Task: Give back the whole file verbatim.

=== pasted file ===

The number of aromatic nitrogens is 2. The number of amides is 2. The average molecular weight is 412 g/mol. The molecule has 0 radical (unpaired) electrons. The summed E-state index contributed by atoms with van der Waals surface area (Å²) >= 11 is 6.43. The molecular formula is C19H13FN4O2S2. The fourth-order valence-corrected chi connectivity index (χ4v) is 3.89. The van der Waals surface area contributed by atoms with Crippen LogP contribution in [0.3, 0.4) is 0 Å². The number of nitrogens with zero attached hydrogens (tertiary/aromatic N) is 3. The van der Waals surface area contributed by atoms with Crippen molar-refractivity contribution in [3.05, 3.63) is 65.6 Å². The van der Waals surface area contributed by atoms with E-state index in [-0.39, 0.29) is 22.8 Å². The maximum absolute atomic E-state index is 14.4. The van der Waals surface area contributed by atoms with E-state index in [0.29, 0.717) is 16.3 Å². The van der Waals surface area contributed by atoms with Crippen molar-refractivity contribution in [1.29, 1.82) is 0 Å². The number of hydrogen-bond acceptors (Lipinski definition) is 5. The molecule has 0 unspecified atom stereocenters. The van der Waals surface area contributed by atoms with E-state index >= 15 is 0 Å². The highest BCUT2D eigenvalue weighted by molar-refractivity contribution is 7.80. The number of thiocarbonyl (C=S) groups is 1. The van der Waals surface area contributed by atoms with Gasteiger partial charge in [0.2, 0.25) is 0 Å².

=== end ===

The number of aromatic nitrogens is 2. The number of amides is 2. The average molecular weight is 412 g/mol. The molecule has 0 radical (unpaired) electrons. The summed E-state index contributed by atoms with van der Waals surface area (Å²) >= 11 is 6.43. The molecular formula is C19H13FN4O2S2. The fourth-order valence-corrected chi connectivity index (χ4v) is 3.89. The van der Waals surface area contributed by atoms with Crippen LogP contribution in [0.3, 0.4) is 0 Å². The number of nitrogens with zero attached hydrogens (tertiary/aromatic N) is 3. The van der Waals surface area contributed by atoms with Crippen molar-refractivity contribution in [3.05, 3.63) is 65.6 Å². The van der Waals surface area contributed by atoms with E-state index in [-0.39, 0.29) is 22.8 Å². The maximum absolute atomic E-state index is 14.4. The van der Waals surface area contributed by atoms with E-state index in [0.29, 0.717) is 16.3 Å². The van der Waals surface area contributed by atoms with Crippen molar-refractivity contribution in [1.29, 1.82) is 0 Å². The number of hydrogen-bond acceptors (Lipinski definition) is 5. The molecule has 0 unspecified atom stereocenters. The van der Waals surface area contributed by atoms with E-state index >= 15 is 0 Å². The highest BCUT2D eigenvalue weighted by molar-refractivity contribution is 7.80. The number of thiocarbonyl (C=S) groups is 1. The van der Waals surface area contributed by atoms with Gasteiger partial charge in [0.2, 0.25) is 0 Å².